March 4 is an important date for Vermont and Chicago. Both were founded on this day: Vermont in 1791 and Chicago in 1837.
Darn Tough socks are made in Northfield, Vermont, where they produce “the Finest Premium All Weather Performance Sock on the market.” Plus, they offer an unconditional lifetime warrantee on all of their socks. Check out their awesome variety.
Strideline are premium athletic socks with famous city skylines. They’ve got eleven Chicago options to choose from.
What do brave soldiers do? They March Fourth.1
Founded on the idea of providing soldiers with basic essentials,2 SoldierSocks now helps veterans back on their feet, literally. Please check them out and consider supporting their efforts.
1. actually, Forth↩
2. such as tube socks↩
On March 3, 1847, Alexander Graham Bell was born. Twenty-nine years and four days later, he patented1 the telephone.
Bell’s famous invention came from years of working with the deaf and hearing-impaired. But despite its success, he refused to have one in his study, as he found it an intrusion on his scientific studies.
Though the telephone has evolved and given use plenty of new innovations, it has also led to these hideous things.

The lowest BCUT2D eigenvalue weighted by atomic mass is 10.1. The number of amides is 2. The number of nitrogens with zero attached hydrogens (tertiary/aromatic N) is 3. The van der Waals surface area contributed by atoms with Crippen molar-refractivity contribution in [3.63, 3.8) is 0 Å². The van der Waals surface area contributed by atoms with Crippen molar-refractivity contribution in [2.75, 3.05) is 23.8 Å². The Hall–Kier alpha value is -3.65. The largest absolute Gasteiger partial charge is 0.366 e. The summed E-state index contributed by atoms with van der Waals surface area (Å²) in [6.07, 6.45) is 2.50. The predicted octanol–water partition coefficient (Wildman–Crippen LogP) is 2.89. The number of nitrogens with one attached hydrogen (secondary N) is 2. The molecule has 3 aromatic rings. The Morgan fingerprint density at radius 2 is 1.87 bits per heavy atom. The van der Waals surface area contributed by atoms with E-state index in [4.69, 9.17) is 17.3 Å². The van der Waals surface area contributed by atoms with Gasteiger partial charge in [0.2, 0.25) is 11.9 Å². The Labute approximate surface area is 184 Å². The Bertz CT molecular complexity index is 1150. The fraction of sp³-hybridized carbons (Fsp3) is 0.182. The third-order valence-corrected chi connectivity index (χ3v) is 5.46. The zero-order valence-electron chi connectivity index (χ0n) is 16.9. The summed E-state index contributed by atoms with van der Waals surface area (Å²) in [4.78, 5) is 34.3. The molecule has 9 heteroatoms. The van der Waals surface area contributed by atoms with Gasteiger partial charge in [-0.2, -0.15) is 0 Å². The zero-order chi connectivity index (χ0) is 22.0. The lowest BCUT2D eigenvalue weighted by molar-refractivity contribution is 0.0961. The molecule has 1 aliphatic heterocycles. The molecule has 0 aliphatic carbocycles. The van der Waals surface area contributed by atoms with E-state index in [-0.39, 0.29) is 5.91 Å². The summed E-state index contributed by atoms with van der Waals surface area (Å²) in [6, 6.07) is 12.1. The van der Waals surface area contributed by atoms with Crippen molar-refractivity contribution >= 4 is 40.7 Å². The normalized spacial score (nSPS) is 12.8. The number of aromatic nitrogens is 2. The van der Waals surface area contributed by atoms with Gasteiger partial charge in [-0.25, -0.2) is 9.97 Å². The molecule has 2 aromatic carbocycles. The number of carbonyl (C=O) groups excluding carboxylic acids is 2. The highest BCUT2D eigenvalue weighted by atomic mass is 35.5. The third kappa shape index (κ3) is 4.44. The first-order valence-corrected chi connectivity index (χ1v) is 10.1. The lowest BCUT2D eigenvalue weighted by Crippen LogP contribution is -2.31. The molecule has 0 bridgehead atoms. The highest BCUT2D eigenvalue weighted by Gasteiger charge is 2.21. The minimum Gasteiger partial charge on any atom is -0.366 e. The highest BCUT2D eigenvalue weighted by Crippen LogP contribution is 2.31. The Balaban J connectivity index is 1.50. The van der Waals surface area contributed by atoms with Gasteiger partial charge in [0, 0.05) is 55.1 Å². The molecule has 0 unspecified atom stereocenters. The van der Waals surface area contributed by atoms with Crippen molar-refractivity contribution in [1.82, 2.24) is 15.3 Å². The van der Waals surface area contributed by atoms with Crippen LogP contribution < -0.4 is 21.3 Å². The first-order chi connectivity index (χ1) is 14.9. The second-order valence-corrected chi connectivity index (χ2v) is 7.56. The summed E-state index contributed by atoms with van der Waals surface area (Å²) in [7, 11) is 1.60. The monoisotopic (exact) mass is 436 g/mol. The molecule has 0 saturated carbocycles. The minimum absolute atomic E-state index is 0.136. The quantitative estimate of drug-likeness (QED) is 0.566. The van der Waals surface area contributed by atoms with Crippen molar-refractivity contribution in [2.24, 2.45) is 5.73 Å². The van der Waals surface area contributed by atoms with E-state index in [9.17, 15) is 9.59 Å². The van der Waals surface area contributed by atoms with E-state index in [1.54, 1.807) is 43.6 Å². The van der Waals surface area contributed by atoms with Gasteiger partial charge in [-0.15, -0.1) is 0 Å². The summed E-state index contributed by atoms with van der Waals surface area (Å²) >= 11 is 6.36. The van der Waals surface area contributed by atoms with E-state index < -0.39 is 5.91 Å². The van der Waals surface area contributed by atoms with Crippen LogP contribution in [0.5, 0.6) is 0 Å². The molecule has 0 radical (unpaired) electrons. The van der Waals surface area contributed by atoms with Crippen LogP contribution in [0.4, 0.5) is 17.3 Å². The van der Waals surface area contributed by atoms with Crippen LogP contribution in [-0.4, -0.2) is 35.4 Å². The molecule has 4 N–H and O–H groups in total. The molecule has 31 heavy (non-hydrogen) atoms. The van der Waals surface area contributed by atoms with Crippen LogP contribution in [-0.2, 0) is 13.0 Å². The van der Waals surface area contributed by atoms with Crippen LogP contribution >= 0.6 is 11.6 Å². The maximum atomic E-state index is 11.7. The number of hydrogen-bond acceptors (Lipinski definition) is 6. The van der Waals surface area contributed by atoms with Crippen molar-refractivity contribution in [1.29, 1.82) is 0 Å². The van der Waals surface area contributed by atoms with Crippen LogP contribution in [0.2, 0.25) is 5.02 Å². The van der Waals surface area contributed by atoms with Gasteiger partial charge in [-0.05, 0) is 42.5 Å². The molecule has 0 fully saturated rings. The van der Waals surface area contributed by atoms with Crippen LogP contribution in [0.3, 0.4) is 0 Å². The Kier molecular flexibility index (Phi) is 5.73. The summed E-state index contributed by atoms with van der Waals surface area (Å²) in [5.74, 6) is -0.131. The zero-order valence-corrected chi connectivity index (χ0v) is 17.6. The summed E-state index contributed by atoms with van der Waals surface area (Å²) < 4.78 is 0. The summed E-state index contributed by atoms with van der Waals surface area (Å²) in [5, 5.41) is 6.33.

1. patent #174.465 ↩
The original King Kong film premiered today in 1933. It took the production crew nearly three years to knit the socks worn by the big ape.
Grab a pair of Kong socks from Joy of Socks.
Celebrate Dr. Seuss Day with a pair of socks. Or three.
Kaloo kalay it’s Dr. Seuss Day! Dr. Seuss1 was born March 2, 1904. He wrote over sixty books that have been translated into more than 20 languages and sold over 600 million copies.
To honor Dr. Seuss, March 2 was declared Read Across America Day by the National Educational Association. You can find a plethora2 of activities at Seussville.com. Even celebrities are celebrating.
And enjoy the good doctor’s musings on socks:
Give me the gift of a grip-top sock,
A clip drape shipshape tip top sock.
Not your spinslick slapstick slipshod stock,
But a plastic, elastic grip-top sock.
None of your fantastic slack swap slop
From a slap dash flash cash haberdash shop.
Not a knick knack knitlock knockneed knickerbocker sock
With a mock-shot blob-mottled trick-ticker top clock.
Not a supersheet seersucker ruck sack sock,
Not a spot-speckled frog-freckled cheap sheik’s sock
Off a hodge-podge moss-blotched scotch-botched block.
Nothing slipshod drip drop flip flop or glip glop
Tip me to a tip top grip top sock.
1. Theodor Seuss Geisel ↩
2. pleth·o·ra /pleTHərə/ (noun): a large or excessive amount of (something). “a plethora of committees and subcommittees”↩